Popular Music Of The Olden Time Vol 1

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SCALES, NOTATION, CLEFS, AND DESCANT.                                15
initial lines of which the names of the notes, Ut, re, mi, fa, sol, la, were taken), in old ecclesiastical notation, and in the Chronicle of Tours, under the year 1033, he is mentioned as the first who applied those names to the notes. He did not add the Greek gamma (our G) at the bottom of the scale,a as was long supposed, for Odo, Abbot of Cluny, in Burgundy, had used it as the lowest note, in his Enchiridion, a century before.
To Franco, of Cologne (who, by the testimony of Sigebert, his cotemporary, had acquired great reputation for his learning in 1047, and lived at least till 1083, when he filled the office of Preceptor of the Cathedral of Liege), is to be ascribed the invention of characters for time.h By this he conferred the most important benefit on music, for,* till then, written melody was entirely subservient to syllabic laws, and music in parts must have consisted of simple counterpoint, such, says Burney, as is still practised in our parochial psalmody, consisting of note against note, or sounds of equal length.
The first ecclesiastical harmony was called Descant, and by the Italians, Mental Counterpoint (Contrappunto alia mente). It consisted of extemporaneous singing in fourths, fifths, and octaves, above and below the plain song of the Church; and although in its original sense, it implied only singing in two parts, it had made considerable advances in the ninth century, towards the end of which we find specimens, still existing, of harmony in three and four parts. When Descant was reduced to writing, it was called Counterpoint, from punctum contra punctum, point against point, or written notes placed one against the other.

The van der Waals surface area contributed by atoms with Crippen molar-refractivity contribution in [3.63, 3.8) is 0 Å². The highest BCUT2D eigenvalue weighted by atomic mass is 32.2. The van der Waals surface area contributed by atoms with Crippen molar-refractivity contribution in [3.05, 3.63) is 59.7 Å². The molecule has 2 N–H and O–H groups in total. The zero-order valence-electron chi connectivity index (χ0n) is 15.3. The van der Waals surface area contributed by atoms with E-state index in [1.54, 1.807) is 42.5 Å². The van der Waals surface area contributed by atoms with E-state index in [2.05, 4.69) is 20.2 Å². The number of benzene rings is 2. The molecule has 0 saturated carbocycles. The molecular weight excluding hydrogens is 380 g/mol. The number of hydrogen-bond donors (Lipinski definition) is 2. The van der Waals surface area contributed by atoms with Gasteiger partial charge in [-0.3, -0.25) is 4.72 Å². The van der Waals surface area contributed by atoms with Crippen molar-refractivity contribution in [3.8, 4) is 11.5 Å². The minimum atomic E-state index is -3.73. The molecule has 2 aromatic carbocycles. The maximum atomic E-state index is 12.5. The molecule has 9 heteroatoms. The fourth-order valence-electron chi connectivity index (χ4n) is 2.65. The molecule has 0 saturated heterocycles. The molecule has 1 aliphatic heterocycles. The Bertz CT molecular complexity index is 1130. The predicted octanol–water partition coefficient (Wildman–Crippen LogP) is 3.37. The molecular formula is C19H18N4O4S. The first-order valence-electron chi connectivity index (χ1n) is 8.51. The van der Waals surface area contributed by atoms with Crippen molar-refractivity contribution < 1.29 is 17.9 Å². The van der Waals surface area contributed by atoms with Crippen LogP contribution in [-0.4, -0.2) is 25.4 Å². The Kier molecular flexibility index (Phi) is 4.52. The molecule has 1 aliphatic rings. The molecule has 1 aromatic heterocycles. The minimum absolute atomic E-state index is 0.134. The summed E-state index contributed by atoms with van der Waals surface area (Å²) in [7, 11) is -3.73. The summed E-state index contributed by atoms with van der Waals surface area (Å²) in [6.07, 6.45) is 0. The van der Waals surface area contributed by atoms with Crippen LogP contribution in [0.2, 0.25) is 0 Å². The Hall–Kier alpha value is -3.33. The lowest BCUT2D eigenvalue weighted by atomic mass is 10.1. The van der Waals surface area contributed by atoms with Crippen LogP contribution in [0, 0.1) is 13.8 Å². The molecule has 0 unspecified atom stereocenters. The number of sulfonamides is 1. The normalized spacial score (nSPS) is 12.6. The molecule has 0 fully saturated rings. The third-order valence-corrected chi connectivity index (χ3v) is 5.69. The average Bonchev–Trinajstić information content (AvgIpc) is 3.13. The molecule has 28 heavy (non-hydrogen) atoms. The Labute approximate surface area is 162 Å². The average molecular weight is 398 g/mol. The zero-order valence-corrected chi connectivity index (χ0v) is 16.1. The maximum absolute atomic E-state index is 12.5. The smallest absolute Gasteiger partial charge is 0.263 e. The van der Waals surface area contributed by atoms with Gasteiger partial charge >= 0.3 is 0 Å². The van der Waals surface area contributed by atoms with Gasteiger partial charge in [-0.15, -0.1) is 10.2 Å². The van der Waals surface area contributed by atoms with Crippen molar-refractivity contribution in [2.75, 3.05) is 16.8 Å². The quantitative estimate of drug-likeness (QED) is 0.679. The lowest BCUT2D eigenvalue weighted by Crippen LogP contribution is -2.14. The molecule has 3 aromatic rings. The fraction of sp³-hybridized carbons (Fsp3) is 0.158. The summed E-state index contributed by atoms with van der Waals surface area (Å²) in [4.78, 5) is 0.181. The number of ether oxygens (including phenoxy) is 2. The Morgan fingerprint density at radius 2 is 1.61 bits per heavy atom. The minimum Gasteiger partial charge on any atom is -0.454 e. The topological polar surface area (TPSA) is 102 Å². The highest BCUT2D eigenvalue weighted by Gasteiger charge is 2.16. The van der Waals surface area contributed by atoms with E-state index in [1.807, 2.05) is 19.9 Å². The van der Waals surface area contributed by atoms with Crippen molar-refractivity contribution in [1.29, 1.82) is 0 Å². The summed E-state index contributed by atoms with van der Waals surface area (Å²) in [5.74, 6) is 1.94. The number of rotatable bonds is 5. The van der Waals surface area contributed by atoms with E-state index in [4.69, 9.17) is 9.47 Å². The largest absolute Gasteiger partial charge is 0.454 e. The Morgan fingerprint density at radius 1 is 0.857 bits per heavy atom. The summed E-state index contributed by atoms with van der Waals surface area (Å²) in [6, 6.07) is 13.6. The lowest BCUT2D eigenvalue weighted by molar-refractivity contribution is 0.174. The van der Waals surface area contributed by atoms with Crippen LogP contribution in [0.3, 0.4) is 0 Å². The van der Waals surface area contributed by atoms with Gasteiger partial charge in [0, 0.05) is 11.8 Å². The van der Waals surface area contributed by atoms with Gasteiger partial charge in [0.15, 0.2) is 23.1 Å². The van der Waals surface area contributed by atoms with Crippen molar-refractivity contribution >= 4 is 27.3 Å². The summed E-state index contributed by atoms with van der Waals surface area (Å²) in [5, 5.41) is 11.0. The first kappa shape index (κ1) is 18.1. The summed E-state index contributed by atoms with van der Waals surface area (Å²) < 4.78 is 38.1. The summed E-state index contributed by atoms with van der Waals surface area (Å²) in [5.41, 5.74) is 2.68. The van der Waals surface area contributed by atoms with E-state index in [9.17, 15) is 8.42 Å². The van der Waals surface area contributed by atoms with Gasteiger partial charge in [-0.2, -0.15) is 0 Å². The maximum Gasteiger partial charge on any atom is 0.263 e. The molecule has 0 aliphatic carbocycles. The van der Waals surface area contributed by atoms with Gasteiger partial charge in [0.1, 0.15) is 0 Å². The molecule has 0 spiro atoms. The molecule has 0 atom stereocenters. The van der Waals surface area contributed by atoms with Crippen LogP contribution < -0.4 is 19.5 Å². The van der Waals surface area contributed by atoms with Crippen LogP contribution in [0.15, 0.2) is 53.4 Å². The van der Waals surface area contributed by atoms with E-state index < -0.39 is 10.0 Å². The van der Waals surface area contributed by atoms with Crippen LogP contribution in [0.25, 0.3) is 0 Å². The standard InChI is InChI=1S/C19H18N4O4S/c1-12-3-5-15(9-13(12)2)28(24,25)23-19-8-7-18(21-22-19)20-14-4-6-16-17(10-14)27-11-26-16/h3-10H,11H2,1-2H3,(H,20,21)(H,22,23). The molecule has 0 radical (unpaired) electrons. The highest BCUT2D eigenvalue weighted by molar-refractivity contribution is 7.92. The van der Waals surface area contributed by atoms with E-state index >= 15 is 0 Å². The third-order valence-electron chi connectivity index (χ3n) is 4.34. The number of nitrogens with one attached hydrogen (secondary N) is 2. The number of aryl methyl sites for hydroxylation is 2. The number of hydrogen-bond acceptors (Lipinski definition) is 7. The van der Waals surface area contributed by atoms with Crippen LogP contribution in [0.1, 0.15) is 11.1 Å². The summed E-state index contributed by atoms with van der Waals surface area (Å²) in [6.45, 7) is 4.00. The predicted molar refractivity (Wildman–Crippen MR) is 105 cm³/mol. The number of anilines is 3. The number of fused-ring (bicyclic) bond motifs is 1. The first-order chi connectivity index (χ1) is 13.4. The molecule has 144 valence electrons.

Hubald, Hucbald, or Hugbald, as he is variously named, and who died in 930, at nearly ninety years of age, has left us a treatise, called Musica Enchiriadis, which has been printed by the Abbe Gerbert, in his Scriptores Ecclesiastici. In chapters X. to XIV., De Symphoniis, he says: " There are three kinds of symphony (harmony), in the fourth, fifth, and octave, and as the combination of some letters and syllables is more pleasing to the ear than others, so is it with sounds in music. All mixtures are not equally sweet." In the fifteenth chapter he uses a transient second and third, both major and minor ; and in the eighteenth he employs four thirds in succession. Burney says: " Hubald's idea that one voice might wander at pleasure through the scale, while the other remains fixed, shows him to have been a man of genius and enlarged views, who, disregarding rules, could penetrate beyond the miserable practice of his time, into our Points d'Orgue, Pedale, and multifarious harmony upon a holding note, or single base, and suggests the principal, at least, of the boldest modern harmony." It is in this last sense of amplifying a point, that we still retain the verb to descant in common use. Guido describes the Descant existing in his time, as consisting of
» To distinguish G on the lowest line of the Base from the G in the fifth space, the formeT was maTked with the Greek r, and hence the word gammut, applied to the whole scale.
b John de Muris, who flourished in 1330, in givlngalist of anterior musicians, who had merited the title of inventors, names Guido, who constructed the gaminut, or
scale, for the monochord, and placed notes upon lines and spaces j after whom came Magister Franco, who invented the figures, or notes, of the Camus mensurabilis (qui invenit in cantu mensuram nguiarum). Marchetto da Padova, who wrote in 1274, calls Franco the Inventor of the four first musical characters; and Franchinus GafTurius twice quotes him as the author of the time-table.